While the international tourist market grew by 1.76 per cent in 2018 to 71,807 (Kuensel), this growth rate is a massive decline compared to 2017, where international tourism grew by 14.1 per cent. Does that imply that the high-value tourists are no longer as enamoured with Bhutan? Is it a function of limitation of air access? Or does it mean the plethora of regional tourists has already tarnished the exclusive image of the country and the allure of Bhutan is diminishing to the high-yielding visitor?

A leading business figure in the tourism industry (who did not wish to be named) believes there is no one factor that is impacting “brand” Bhutan. “It is impossible to pinpoint one particular reason,” he says. “Our traditional target market [for the international traveller] has changed the way in which they book and the way in which they choose a destination. Everything is digital. We are not prepared for that eventuality.”

“I do not feel the dramatic drop in the growth of international travellers can be ascribed to the rise in regional travel. Our numbers have also dropped because there was no ‘friendship package’ in 2018 as there were in previous years. While the statistics are unclear, I believe we lost about 5,000 Thai visitors compared to the previous year,” he maintained.

To the challenge of the growth in regional travel, he said, “I know at least one very famous international travel agency that has announced it will not bring tours to Bhutan after 2020 because of the mass tourism.”

One may trace the source of this discussion to the country’s evolution to a constitutional democracy in 2008. And one may fairly argue, as do leaders of the business community, that in order to allow democracy to thrive, one must allow for trial and error in development. But at what cost to the sanctity of the nation? To GNH? And is it the core of democracy that is at stake? Without visionary, unencumbered drive and leadership, can a young democracy survive the economic reality that arrives with hundreds of thousands of tourists?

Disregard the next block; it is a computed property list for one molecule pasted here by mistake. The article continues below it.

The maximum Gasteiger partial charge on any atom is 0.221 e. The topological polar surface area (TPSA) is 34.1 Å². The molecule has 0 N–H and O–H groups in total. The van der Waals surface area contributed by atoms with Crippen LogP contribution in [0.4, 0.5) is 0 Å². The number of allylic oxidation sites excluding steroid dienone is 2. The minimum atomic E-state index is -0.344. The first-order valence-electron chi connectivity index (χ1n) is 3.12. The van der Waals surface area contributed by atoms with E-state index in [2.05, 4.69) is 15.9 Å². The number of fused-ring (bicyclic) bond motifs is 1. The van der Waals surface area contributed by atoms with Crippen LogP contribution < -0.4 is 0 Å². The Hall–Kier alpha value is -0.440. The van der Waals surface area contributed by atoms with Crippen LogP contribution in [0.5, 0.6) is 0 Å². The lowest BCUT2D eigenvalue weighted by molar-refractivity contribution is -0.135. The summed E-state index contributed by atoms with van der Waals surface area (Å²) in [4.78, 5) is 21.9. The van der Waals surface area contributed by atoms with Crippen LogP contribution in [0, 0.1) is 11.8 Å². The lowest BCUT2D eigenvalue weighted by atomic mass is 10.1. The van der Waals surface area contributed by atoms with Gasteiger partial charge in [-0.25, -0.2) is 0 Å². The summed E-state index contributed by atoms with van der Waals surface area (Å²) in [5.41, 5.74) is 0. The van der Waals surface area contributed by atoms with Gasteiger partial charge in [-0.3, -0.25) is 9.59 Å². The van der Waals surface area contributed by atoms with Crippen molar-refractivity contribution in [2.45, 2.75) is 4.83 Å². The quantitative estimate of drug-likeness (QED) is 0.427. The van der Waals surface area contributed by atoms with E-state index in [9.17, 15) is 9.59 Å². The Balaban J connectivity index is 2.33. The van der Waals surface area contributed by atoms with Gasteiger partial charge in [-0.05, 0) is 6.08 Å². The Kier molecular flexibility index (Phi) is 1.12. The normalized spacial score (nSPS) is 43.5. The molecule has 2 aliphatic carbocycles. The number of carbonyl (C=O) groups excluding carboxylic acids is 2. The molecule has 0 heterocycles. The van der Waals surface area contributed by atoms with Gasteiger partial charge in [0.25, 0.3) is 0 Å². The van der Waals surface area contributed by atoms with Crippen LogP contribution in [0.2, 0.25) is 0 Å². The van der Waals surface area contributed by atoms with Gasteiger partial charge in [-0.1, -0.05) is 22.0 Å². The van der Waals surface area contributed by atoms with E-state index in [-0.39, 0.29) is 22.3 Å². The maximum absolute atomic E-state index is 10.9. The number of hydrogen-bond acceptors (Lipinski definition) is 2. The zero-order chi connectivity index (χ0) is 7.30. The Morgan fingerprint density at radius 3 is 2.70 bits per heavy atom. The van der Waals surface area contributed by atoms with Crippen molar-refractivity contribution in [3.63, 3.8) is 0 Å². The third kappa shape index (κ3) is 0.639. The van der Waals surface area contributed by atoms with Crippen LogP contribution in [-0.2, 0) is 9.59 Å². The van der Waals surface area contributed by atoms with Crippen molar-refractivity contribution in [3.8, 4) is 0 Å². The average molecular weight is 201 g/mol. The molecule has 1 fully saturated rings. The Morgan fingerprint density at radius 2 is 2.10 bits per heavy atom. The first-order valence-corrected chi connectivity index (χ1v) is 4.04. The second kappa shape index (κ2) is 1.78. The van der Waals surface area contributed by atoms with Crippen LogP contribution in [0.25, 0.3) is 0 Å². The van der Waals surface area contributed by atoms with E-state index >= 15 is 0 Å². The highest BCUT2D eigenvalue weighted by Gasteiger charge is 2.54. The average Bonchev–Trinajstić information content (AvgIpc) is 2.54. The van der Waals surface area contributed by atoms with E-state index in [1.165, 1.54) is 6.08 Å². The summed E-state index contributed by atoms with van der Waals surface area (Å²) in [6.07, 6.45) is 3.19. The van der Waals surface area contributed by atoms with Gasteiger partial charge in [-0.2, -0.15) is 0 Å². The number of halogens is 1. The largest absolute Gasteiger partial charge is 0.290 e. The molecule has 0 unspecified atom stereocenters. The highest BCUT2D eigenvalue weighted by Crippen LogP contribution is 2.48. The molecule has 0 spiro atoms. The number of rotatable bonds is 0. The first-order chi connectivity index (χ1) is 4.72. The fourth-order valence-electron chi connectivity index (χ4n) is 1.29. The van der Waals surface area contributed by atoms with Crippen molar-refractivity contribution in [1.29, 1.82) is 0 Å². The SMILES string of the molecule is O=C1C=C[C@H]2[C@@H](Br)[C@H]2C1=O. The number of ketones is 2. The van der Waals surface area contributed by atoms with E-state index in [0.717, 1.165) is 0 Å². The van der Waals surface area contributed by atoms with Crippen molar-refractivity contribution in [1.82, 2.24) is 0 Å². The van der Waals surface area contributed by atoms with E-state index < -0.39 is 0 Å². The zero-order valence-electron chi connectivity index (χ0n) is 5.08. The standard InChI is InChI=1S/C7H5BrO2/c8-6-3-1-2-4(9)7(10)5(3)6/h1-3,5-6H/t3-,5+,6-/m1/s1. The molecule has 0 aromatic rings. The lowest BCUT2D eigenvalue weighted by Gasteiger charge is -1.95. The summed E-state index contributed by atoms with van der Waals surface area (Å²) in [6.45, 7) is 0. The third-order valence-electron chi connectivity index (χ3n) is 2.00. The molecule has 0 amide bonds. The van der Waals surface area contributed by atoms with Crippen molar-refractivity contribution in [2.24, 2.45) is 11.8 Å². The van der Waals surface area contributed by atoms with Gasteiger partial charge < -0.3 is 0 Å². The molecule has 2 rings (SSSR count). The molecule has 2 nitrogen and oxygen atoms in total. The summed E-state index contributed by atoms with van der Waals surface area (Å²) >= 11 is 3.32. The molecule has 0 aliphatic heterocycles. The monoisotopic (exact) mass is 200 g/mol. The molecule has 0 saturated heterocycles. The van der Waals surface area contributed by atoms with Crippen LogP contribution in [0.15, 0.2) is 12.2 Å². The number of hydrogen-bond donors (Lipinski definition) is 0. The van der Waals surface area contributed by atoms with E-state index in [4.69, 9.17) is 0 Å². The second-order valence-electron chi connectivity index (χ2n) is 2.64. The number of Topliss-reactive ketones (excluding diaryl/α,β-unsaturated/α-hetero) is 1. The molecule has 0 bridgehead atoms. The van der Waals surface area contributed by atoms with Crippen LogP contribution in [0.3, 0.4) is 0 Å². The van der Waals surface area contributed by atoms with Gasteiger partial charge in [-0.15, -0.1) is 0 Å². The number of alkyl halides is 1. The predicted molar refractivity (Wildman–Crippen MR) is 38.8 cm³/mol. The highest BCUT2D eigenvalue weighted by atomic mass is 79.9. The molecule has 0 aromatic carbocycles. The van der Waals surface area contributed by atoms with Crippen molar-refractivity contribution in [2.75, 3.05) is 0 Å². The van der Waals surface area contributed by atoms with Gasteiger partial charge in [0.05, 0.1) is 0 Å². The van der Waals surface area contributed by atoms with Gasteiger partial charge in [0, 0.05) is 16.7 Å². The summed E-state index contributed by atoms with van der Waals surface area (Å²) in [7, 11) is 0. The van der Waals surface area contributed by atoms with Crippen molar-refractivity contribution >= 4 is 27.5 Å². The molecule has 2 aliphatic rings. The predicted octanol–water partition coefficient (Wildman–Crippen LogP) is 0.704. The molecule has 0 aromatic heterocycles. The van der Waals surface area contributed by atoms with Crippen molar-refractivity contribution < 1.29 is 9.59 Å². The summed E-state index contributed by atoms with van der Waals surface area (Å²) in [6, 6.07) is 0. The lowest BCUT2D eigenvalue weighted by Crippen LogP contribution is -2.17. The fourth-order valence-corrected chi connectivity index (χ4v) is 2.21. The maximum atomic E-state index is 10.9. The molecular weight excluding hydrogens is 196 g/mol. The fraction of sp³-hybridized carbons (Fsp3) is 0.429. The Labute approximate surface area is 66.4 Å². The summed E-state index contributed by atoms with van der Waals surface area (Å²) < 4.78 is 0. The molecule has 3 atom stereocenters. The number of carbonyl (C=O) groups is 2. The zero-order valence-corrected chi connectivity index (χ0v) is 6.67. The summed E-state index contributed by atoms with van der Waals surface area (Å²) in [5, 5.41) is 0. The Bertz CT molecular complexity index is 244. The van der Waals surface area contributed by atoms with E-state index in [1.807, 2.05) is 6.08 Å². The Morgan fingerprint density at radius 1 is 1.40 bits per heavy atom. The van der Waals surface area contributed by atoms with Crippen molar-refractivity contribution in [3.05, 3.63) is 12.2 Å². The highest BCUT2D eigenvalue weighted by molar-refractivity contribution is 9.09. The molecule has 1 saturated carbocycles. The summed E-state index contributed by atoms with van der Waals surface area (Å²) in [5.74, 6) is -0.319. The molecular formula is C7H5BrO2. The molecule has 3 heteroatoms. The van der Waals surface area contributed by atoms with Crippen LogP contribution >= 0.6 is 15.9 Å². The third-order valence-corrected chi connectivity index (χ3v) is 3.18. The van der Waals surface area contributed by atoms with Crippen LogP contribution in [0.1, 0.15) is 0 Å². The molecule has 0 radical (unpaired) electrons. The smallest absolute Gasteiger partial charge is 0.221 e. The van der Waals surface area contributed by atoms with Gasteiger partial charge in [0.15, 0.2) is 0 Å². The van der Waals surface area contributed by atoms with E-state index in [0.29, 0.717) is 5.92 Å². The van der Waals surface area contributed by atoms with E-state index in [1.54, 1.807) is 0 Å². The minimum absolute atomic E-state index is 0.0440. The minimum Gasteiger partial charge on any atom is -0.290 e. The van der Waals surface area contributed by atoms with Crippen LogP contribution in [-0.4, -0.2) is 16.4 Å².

“You need to allow for change. We are a young democracy. We need to allow the leaders of the country to make mistakes,” argues a leading member of Thimphu’s business community. “We need to establish balance between high-volume and low-impact tourism. Today that balance is out of kilter and the government needs to address it.”

The tourism leader agrees: “I think there is space for both markets. There will inevitably be a lot of investment in infrastructure to accommodate the Indian tourists but I believe the high-end tourist developments will continue. Look at Six Senses, they are developing five resorts in the country.” Prudently he continued, “There should be a shift in policy from the government sector to allowing the investors to have more say in policy making.”

The argument that high-value, low-impact tourism can sustain the heart of the nation can only be true if it is managed and nurtured in line with the vision in which it was created. Allowing more than 200,000 regional tourists into the country in 2018, with seemingly little or no control, is neither sustainable nor viable.

The same is true for the government’s inability to only raise minimally the surcharge on high-yielding tourists for the last 30 years. Today, no matter which way it is couched, for a vastly widening demographic, Bhutan is not an expensive destination (as it was perceived for many years). USD 250 a day is not expensive if compared to the price of accommodation in Hong Kong, London, Singapore, New York or any of the other major global cities. A Bhutanese tourism leader agreed, “The price has hardly increased over the last decades. It certainly has not increased in line with global inflation.”